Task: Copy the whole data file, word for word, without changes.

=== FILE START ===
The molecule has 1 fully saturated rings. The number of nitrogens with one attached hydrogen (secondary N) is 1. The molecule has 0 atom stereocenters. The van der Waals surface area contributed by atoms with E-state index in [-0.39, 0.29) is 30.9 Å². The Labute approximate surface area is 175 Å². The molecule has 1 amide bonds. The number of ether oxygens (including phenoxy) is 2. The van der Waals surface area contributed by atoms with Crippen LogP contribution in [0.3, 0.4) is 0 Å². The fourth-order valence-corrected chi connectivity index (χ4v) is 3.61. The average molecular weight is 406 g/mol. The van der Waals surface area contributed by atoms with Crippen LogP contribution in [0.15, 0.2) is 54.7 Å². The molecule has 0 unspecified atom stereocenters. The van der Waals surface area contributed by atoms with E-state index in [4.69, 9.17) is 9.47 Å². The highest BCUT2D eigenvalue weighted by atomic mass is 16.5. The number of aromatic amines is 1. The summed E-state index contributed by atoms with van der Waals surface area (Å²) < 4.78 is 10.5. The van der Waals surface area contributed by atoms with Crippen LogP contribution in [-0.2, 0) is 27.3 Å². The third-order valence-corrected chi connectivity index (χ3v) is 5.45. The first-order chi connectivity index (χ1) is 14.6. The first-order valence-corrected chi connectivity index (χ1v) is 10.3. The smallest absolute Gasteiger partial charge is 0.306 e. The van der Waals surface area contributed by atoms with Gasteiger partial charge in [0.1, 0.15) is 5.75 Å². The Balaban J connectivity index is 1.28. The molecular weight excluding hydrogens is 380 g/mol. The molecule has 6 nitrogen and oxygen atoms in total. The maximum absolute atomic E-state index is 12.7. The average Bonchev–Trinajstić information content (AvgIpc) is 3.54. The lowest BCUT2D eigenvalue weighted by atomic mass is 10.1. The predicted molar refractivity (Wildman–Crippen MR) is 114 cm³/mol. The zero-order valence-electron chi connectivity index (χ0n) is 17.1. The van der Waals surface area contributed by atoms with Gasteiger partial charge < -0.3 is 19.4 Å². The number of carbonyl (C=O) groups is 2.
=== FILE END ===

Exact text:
The molecule has 1 fully saturated rings. The number of nitrogens with one attached hydrogen (secondary N) is 1. The molecule has 0 atom stereocenters. The van der Waals surface area contributed by atoms with E-state index in [-0.39, 0.29) is 30.9 Å². The Labute approximate surface area is 175 Å². The molecule has 1 amide bonds. The number of ether oxygens (including phenoxy) is 2. The van der Waals surface area contributed by atoms with Crippen LogP contribution in [0.3, 0.4) is 0 Å². The fourth-order valence-corrected chi connectivity index (χ4v) is 3.61. The average molecular weight is 406 g/mol. The van der Waals surface area contributed by atoms with Crippen LogP contribution in [0.15, 0.2) is 54.7 Å². The molecule has 0 unspecified atom stereocenters. The van der Waals surface area contributed by atoms with E-state index in [4.69, 9.17) is 9.47 Å². The highest BCUT2D eigenvalue weighted by atomic mass is 16.5. The number of aromatic amines is 1. The summed E-state index contributed by atoms with van der Waals surface area (Å²) < 4.78 is 10.5. The van der Waals surface area contributed by atoms with Crippen LogP contribution in [-0.2, 0) is 27.3 Å². The third-order valence-corrected chi connectivity index (χ3v) is 5.45. The first-order chi connectivity index (χ1) is 14.6. The first-order valence-corrected chi connectivity index (χ1v) is 10.3. The smallest absolute Gasteiger partial charge is 0.306 e. The van der Waals surface area contributed by atoms with Gasteiger partial charge in [0.1, 0.15) is 5.75 Å². The Balaban J connectivity index is 1.28. The molecular weight excluding hydrogens is 380 g/mol. The molecule has 6 nitrogen and oxygen atoms in total. The maximum absolute atomic E-state index is 12.7. The average Bonchev–Trinajstić information content (AvgIpc) is 3.54. The lowest BCUT2D eigenvalue weighted by atomic mass is 10.1. The predicted molar refractivity (Wildman–Crippen MR) is 114 cm³/mol. The zero-order valence-electron chi connectivity index (χ0n) is 17.1. The van der Waals surface area contributed by atoms with Gasteiger partial charge < -0.3 is 19.4 Å². The number of carbonyl (C=O) groups is 2.